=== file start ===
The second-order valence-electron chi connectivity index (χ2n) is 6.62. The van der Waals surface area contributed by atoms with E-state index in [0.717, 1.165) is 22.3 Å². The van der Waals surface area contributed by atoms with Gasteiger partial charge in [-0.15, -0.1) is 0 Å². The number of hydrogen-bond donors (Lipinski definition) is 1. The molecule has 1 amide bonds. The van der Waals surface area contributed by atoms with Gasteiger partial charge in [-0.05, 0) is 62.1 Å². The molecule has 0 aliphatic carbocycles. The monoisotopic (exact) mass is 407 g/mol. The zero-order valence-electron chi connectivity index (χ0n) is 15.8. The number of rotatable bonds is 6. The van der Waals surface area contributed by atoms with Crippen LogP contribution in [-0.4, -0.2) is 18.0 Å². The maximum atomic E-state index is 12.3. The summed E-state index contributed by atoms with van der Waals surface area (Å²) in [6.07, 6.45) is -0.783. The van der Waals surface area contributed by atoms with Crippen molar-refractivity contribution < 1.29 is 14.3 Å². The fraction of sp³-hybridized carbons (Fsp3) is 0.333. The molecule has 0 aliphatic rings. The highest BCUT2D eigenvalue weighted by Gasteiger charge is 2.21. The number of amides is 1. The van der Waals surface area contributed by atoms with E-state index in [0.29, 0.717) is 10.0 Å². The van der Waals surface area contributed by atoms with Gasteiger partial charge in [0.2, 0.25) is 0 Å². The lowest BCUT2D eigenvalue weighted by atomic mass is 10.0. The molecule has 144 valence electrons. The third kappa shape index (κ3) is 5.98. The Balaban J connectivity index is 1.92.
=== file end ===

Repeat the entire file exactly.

The second-order valence-electron chi connectivity index (χ2n) is 6.62. The van der Waals surface area contributed by atoms with E-state index in [0.717, 1.165) is 22.3 Å². The van der Waals surface area contributed by atoms with Gasteiger partial charge in [-0.15, -0.1) is 0 Å². The number of hydrogen-bond donors (Lipinski definition) is 1. The molecule has 1 amide bonds. The van der Waals surface area contributed by atoms with Gasteiger partial charge in [-0.05, 0) is 62.1 Å². The molecule has 0 aliphatic carbocycles. The monoisotopic (exact) mass is 407 g/mol. The zero-order valence-electron chi connectivity index (χ0n) is 15.8. The number of rotatable bonds is 6. The van der Waals surface area contributed by atoms with Crippen LogP contribution in [-0.4, -0.2) is 18.0 Å². The maximum atomic E-state index is 12.3. The summed E-state index contributed by atoms with van der Waals surface area (Å²) in [6.07, 6.45) is -0.783. The van der Waals surface area contributed by atoms with Crippen molar-refractivity contribution < 1.29 is 14.3 Å². The fraction of sp³-hybridized carbons (Fsp3) is 0.333. The molecule has 0 aliphatic rings. The highest BCUT2D eigenvalue weighted by Gasteiger charge is 2.21. The number of amides is 1. The van der Waals surface area contributed by atoms with E-state index in [0.29, 0.717) is 10.0 Å². The van der Waals surface area contributed by atoms with Gasteiger partial charge in [0.2, 0.25) is 0 Å². The lowest BCUT2D eigenvalue weighted by atomic mass is 10.0. The molecule has 144 valence electrons. The third kappa shape index (κ3) is 5.98. The Balaban J connectivity index is 1.92.